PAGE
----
Ashland is pondering downtown exclusions

Ashland police estimate that about a dozen people per year could be affected by a proposed three-strikes-and-you're-out downtown exclusion zone.

The City Council is set to consider the exclusion zone proposal in early June.

People who committed three or more qualifying offenses in a six-month period could be barred from downtown for three months. If they were caught back there during that time, they could be arrested for trespassing and taken to the Jackson County Jail in Medford.

The offenses — such as consuming alcohol in public, prohibited camping in public places, unnecessary noise, public urination, assault and harassment — would have to be committed downtown for the rule to kick in.

In estimating how many people could be affected, police Chief Terry Holderness said his department looked for people who had committed five or more offenses downtown in 2011, with at least three occurring within a six-month window.

Police counted about 13 people with five or more downtown offenses last year, Holderness said.

The exclusion zone rule would not be retroactive.

Holderness said he hopes an exclusion zone would prompt repeat troublemakers to behave downtown.

Many ignore their citations because they have no intention of paying their fines in Ashland Municipal Court, he said.

"They get a large number of citations because their attitude is, 'So what?' Our goal is to not have to deal with anyone being affected by an exclusion zone because they've stopped committing violations," Holderness said. "That would be our hope. Whether that happens or not, we'll have to see."

While police estimate about a dozen people could be affected by the exclusion zone, far more than that repeatedly violate laws in Ashland, according to data the Ashland Daily Tidings received after a public records request.

At least 60 people allegedly committed three or more qualifying offenses throughout Ashland in 2011, according to a list of people cited last year.

The data did not reveal whether the offenses occurred downtown.

Offenses such as traffic violations and skateboarding downtown would not count, according to the exclusion zone proposal.

The top three offenders listed in the data allegedly committed a combined total of 70 offenses. Fourteen people had 10 or more offenses, according to the data.

In the first quarter of this year, 17 people allegedly had committed three or more qualifying offenses each citywide.

Ashland City Councilman Dennis Slattery, who has voiced support for an exclusion zone, said he wouldn't argue with the police estimate that about 13 people last year would have been affected by an exclusion zone had one been in effect.

Other people might come up with different figures based on different ways of estimating, Slattery said.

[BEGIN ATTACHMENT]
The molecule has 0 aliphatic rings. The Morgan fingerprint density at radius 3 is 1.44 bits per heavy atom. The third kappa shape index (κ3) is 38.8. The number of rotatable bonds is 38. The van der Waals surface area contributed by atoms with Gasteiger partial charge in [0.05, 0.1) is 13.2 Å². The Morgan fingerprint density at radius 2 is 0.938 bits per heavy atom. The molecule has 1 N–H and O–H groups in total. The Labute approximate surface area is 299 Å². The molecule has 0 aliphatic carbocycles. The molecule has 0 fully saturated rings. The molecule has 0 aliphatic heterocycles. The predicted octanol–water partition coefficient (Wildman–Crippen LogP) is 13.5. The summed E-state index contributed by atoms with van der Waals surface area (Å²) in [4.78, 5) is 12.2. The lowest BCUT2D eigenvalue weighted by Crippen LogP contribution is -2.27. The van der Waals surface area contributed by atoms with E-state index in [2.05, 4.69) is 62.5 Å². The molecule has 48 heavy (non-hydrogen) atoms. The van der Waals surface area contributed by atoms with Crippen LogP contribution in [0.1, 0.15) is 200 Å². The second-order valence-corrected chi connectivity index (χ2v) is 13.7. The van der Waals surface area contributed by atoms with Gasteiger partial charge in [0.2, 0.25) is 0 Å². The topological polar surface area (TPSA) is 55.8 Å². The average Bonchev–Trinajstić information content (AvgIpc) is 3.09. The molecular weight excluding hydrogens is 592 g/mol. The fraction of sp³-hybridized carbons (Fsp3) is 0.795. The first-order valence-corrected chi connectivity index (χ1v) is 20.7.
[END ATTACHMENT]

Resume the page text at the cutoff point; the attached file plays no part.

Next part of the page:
He said what's important is how people behave after an exclusion zone is in place.

A council majority seems likely to approve exclusion zone rules, based on discussions at previous council meetings.

"A year from now, I hope no one will have had three strikes and no one will be excluded," Slattery said. "I'd hope people would abide by the rules."

He said the exclusion zone should be thought of as an inclusion zone because it would help more people — housed plus homeless — enjoy the downtown without having to deal with problem behavior.

"Everyone should feel comfortable in their downtown," Slattery said.

Holderness said when people get their first strike, police will give them written information about the exclusion zone criteria.

He said if anyone does end up getting three strikes and is arrested, he believes that news would spread to other repeat offenders, who might change their behavior.

City Councilwoman Carol Voisin said she has a variety of concerns about the proposed exclusion zone.

"It could displace offenders should they be trespassed from the downtown. They will be diverted into the neighborhoods," she said.

Voisin has questioned whether prohibited camping should be one of the exclusion zone criteria, given that Ashland has no homeless shelter.

She said some nonqualifying offenses — such as skateboarding on busy downtown sidewalks — are more dangerous to the public, especially to the frail elderly.

Voisin said repeat offenders who are mentally ill are unlikely to understand exclusion zone rules or be influenced by them.

Keith Haxton, a former Southern Oregon University student who is homeless and has been living with friends, said there are many more than a dozen people downtown who habitually break Ashland's prohibited camping law.

He said people who protest against Ashland's laws also could be affected by exclusion zone rules.

Haxton got three citations in just one night this year. He was sleeping on the downtown Plaza to protest Ashland's prohibited camping ordinance.

Haxton said he has six citations for prohibited camping, with $660 in pending fines that he plans to dispute. If the City Council does adopt an exclusion zone, Haxton said he could be excluded from the downtown for protesting.

Haxton said he and other people plan to camp on the downtown Plaza on Tuesday night to protest the public camping ban and the proposed exclusion zone.

A downtown protest camp-in will start at 5 p.m. with the purpose of defending the rights of people who have no legal place to sleep in Ashland, according to former Ashland City Councilman Eric Navickas, who is concerned about the rights of the homeless.

Reach Ashland Daily Tidings reporter Vickie Aldous at 541-479-8199 or vlaldous@yahoo.com.

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